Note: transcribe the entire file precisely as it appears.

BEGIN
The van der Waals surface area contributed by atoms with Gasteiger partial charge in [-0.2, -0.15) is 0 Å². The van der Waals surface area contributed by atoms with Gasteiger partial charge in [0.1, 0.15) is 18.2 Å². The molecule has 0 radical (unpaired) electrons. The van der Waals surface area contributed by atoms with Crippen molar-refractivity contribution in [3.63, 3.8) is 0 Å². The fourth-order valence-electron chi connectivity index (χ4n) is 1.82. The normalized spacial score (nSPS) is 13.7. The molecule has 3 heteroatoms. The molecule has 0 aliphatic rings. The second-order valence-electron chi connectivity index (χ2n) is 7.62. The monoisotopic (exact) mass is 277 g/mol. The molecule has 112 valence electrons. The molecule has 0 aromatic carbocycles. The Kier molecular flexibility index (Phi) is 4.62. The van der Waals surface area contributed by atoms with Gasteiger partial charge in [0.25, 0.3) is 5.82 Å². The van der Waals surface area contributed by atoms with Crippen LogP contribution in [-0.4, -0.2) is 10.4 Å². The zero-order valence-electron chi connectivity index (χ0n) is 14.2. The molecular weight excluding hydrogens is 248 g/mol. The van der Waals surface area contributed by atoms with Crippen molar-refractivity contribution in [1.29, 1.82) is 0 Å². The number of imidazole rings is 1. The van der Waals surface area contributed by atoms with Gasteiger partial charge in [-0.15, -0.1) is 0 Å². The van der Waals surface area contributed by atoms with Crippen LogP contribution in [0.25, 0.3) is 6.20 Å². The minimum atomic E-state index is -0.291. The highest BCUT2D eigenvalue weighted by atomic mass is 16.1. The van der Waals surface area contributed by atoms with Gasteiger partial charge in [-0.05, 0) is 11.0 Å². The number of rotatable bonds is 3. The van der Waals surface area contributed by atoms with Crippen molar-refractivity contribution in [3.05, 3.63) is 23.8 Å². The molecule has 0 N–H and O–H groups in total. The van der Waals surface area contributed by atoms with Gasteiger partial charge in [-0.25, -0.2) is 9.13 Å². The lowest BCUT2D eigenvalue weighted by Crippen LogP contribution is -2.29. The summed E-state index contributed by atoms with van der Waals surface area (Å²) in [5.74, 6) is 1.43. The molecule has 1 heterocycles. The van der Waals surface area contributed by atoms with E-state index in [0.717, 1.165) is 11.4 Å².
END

The van der Waals surface area contributed by atoms with Gasteiger partial charge in [-0.2, -0.15) is 0 Å². The van der Waals surface area contributed by atoms with Gasteiger partial charge in [0.1, 0.15) is 18.2 Å². The molecule has 0 radical (unpaired) electrons. The van der Waals surface area contributed by atoms with Crippen molar-refractivity contribution in [3.63, 3.8) is 0 Å². The fourth-order valence-electron chi connectivity index (χ4n) is 1.82. The normalized spacial score (nSPS) is 13.7. The molecule has 3 heteroatoms. The molecule has 0 aliphatic rings. The second-order valence-electron chi connectivity index (χ2n) is 7.62. The monoisotopic (exact) mass is 277 g/mol. The molecule has 112 valence electrons. The molecule has 0 aromatic carbocycles. The Kier molecular flexibility index (Phi) is 4.62. The van der Waals surface area contributed by atoms with Gasteiger partial charge in [0.25, 0.3) is 5.82 Å². The van der Waals surface area contributed by atoms with Crippen LogP contribution in [-0.4, -0.2) is 10.4 Å². The zero-order valence-electron chi connectivity index (χ0n) is 14.2. The molecular weight excluding hydrogens is 248 g/mol. The van der Waals surface area contributed by atoms with Crippen molar-refractivity contribution in [1.29, 1.82) is 0 Å². The number of imidazole rings is 1. The van der Waals surface area contributed by atoms with Gasteiger partial charge in [-0.15, -0.1) is 0 Å². The van der Waals surface area contributed by atoms with Crippen LogP contribution in [0.25, 0.3) is 6.20 Å². The minimum atomic E-state index is -0.291. The highest BCUT2D eigenvalue weighted by atomic mass is 16.1. The van der Waals surface area contributed by atoms with Gasteiger partial charge in [-0.05, 0) is 11.0 Å². The number of rotatable bonds is 3. The van der Waals surface area contributed by atoms with Crippen molar-refractivity contribution in [3.05, 3.63) is 23.8 Å². The molecule has 0 N–H and O–H groups in total. The van der Waals surface area contributed by atoms with Gasteiger partial charge in [-0.25, -0.2) is 9.13 Å². The lowest BCUT2D eigenvalue weighted by Crippen LogP contribution is -2.29. The summed E-state index contributed by atoms with van der Waals surface area (Å²) in [5.74, 6) is 1.43. The molecule has 1 heterocycles. The van der Waals surface area contributed by atoms with E-state index in [0.717, 1.165) is 11.4 Å².